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Talk to me about Science Curr.


carrie_irene
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So before I had kids, I taught Science in the public middle schools. I love love love science. BUT....the idea of teaching my young kids science is foreign (not scary though) to me. My son will be somewhere in the 1/2 grade level, and my daughter in the K/1 level, with two more littles behind them.

 

There seems to be alot of science stuff out there....and I don't plan on doing it everyday at this point. I like somd hands-on...but I also want them to GET IT....not just do things that are cool. Make sense?

 

So what do YOU like for this age. And with a mom and dad that both love math and science.

 

Thanks!

Carrie

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Building Foundations of Scientific Understanding and R.E.A.L Science Odyssey Life Science. We're doing both. We started BFSU in K, but started it over in 1st (because I had a baby and we didn't get much formal science done, so I wanted to start back at the beginning). We do science on Thursdays and do a lesson from each one that day.

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I'm kind of in the same place you are. I taught middle school science in Christian schools for 11 years. I loved it. We did all sorts of experiments pertaining to Newton's Laws, built weather stations, did rocketry, had this electricity unit that was a blast - did this huge project with circuits using aluminum foil and Christmas tree lights (I taught at a Christian school, had no budget, but we did some fantastic activities). But, here I am teaching my 1st & 2nd grader science and not really like it all that much. We're doing science the way TWTM recommends, using Usborne materials. We haven't really enjoyed anything until the past couple weeks. We started astronomy after CHristmas and the boys have really really gotten into the space race and rockets. So, we've been studying rockets (from books) for the last couple of weeks and that's been fun. THe hardest part is that they are young, so experiments are difficult and don't always work and I get mad and they get in trouble and what could have been a fun time turns into me yelling and sending everyone to their rooms while I clean up the mess.:001_smile:

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Krissi...your thoughts pretty much sums up exactly what I was thinking! I know that I will be all gung-ho, then get bummed when DS doesn't get it, or doesn't love it, or loves it too much and gets crazy and breaks something! =) I think sometimes the hardest subjects to teach are the ones you love the most because you have such high expectations that they will love it as much as you do!

 

I will look into the others mentioned. I had come across Nancy Larson's....and would love to hear more thoughts on her stuff. I am doing Saxon 1 and 2 now, and I really like her methodical, incremental approach to math. So I am interested in her science as well.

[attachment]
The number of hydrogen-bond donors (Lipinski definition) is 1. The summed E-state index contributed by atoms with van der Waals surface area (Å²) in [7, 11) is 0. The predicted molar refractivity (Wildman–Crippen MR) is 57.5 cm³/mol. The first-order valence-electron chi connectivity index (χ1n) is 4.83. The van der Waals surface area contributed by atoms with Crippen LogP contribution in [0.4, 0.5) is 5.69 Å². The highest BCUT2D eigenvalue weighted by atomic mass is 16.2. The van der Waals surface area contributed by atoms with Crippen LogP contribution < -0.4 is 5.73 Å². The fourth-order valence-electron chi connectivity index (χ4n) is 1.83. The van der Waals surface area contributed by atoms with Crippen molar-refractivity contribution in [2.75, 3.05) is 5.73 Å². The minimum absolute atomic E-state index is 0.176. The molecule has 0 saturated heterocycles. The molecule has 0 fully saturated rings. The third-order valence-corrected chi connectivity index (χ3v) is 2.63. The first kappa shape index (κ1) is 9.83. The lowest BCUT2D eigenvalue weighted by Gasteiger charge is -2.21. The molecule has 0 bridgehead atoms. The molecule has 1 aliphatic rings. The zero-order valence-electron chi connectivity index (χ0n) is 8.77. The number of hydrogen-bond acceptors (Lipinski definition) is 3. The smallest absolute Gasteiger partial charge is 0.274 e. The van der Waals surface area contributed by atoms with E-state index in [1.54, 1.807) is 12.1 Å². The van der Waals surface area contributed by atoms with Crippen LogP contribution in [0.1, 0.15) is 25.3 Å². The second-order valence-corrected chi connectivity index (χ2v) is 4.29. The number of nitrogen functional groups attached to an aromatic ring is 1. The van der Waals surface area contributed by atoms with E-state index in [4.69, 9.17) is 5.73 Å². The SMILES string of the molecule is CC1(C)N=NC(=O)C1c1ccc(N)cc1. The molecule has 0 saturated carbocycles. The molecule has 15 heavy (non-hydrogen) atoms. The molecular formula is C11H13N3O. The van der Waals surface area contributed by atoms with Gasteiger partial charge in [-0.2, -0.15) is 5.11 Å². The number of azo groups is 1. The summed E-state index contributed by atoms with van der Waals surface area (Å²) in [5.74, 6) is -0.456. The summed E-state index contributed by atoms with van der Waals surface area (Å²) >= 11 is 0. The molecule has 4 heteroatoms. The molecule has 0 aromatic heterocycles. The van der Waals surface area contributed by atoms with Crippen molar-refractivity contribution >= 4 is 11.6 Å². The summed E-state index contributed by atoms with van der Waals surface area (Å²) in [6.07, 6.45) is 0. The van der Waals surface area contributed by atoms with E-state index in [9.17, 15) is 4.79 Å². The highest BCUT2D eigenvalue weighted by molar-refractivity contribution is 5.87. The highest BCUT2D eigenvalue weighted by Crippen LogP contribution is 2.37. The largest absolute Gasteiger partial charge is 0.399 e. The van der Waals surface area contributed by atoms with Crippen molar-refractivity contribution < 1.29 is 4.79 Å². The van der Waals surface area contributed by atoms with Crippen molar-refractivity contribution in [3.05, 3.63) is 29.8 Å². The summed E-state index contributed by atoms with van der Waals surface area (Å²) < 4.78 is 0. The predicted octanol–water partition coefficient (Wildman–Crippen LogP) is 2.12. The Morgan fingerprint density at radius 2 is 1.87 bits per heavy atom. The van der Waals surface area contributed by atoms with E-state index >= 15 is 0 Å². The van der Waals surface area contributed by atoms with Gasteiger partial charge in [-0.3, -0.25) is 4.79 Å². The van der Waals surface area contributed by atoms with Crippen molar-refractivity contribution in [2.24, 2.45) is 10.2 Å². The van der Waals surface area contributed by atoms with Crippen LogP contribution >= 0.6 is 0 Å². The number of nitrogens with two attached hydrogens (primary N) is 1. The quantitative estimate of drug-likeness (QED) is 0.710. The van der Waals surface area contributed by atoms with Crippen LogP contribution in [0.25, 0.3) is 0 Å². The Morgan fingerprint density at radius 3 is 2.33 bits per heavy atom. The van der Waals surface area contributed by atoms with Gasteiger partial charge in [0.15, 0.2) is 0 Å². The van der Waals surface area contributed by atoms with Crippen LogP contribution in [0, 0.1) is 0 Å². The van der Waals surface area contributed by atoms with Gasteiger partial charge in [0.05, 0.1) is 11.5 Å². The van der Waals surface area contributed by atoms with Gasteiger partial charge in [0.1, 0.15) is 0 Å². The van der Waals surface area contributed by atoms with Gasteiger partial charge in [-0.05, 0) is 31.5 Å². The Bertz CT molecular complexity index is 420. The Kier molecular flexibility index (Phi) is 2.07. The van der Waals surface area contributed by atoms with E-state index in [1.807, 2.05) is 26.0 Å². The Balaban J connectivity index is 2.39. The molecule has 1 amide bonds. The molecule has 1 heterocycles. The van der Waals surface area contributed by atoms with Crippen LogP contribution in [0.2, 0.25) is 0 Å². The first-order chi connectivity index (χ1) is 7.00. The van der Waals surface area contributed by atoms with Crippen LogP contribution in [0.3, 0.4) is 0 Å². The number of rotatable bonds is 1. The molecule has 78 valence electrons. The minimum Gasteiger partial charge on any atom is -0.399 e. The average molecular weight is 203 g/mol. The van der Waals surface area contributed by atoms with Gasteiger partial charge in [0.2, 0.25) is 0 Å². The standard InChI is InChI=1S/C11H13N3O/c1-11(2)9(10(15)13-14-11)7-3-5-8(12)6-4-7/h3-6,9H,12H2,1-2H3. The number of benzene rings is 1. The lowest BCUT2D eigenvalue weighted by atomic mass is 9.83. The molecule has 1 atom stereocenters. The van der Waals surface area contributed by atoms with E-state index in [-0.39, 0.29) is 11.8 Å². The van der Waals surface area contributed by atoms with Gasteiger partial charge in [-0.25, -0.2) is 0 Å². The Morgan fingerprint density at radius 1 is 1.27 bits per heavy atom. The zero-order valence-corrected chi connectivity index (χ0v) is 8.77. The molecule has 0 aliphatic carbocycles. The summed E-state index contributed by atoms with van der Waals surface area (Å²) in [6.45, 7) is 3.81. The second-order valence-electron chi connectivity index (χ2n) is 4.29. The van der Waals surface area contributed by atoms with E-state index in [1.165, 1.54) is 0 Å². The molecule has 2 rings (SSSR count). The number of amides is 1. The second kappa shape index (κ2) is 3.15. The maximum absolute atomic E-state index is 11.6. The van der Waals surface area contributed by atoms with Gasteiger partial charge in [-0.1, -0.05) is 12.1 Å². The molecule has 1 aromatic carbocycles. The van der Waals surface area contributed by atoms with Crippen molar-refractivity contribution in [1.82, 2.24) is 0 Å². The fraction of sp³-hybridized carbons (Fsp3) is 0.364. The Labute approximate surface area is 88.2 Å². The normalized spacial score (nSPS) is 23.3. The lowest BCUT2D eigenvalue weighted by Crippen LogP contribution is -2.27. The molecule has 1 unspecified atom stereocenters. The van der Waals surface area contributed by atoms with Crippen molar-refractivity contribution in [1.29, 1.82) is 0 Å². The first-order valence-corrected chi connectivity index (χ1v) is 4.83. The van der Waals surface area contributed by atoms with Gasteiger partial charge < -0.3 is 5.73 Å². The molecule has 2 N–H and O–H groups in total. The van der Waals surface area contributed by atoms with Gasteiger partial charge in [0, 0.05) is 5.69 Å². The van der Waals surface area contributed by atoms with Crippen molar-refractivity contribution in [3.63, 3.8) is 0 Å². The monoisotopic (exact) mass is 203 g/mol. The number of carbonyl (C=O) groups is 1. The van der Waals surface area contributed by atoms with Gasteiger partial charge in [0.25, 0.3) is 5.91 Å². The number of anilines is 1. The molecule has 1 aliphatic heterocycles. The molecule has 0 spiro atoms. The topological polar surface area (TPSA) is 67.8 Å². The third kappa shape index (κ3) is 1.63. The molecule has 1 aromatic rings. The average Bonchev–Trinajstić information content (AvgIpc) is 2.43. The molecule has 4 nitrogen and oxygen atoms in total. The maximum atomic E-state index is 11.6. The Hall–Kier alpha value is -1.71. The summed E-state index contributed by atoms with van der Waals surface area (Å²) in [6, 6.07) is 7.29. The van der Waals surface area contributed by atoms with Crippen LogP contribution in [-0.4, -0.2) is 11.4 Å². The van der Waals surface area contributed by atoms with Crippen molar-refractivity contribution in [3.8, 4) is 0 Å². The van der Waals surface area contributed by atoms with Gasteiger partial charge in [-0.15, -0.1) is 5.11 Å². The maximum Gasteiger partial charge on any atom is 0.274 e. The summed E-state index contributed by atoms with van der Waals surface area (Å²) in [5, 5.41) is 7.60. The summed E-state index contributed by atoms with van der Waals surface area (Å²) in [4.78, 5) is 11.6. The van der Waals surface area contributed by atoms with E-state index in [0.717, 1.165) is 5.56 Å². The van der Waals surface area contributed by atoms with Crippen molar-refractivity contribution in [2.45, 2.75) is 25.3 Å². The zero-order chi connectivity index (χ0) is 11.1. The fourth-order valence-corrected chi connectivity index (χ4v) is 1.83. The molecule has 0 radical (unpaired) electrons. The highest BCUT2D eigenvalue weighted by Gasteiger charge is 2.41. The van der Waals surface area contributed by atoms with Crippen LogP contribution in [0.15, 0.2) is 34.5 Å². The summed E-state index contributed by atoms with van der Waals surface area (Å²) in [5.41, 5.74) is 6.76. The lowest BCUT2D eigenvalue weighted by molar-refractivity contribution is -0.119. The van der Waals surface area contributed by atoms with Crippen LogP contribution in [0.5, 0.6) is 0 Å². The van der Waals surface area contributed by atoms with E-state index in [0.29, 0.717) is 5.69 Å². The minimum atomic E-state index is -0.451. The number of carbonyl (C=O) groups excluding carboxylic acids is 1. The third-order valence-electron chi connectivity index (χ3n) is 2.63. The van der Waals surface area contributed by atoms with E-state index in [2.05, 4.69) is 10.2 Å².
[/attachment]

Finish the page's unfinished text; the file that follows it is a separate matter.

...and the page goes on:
I was thinking about Apologia - maybe astronomy (which I love!), but again, don't want my expectations to be so high that my kiddos don't have a chance! :tongue_smilie:

 

Carrie

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We've been using R.E.A.L. Science Odyssey Life, and have been enjoying it. That is for my peace of mind, so that I don't feel I'm missing something critical.

 

My science-minded kiddo (1st grade) would just die if we limited it to only Life this year though, so we follow a lot of rabbit trails. Lots of library visits and online searches to find interesting info and experiments.

 

We check out every discovery type museum we find when traveling, too, which has been a lot of fun.

 

We also supplement with Lentil Science - which was quite an experience to set up, but now that we have it all together it's a great activity.

 

And, of course, we have the "science bin" full of safe science exploration tools - accessible all day.

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We love Nancy Larson Science, but I am not talented in the science department so it might be more than what you would need. My 2nd and K boys are doing level 1 together and love it and are learning a lot!

 

I second this!!! This is so perfect for the age of your kids...they would LOVE it

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I second the recommendation of Building Foundations of Scientific Understanding.

 

Also, not a curriculum but fun and informative for those ages - Let's Read and Find Out Science. There are over 100 titles in two series aimed at children pre-k through grade 2. Many of the titles include simple experiments.

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I had come across Nancy Larson's....and would love to hear more thoughts on her stuff.Carrie

 

This is what I like about the NL science.

 

1) it is ALL included...everything you would need. The materials for the experiements, some books and picture cards and even real life x-rays for the human body chapter and a butterfly hatchery.

 

2) it is all scripted out for you in the TE. Some like that, other's don't...but just because it is all there, doesn't mean you have to read all of it word for word...but if you want to, it's there.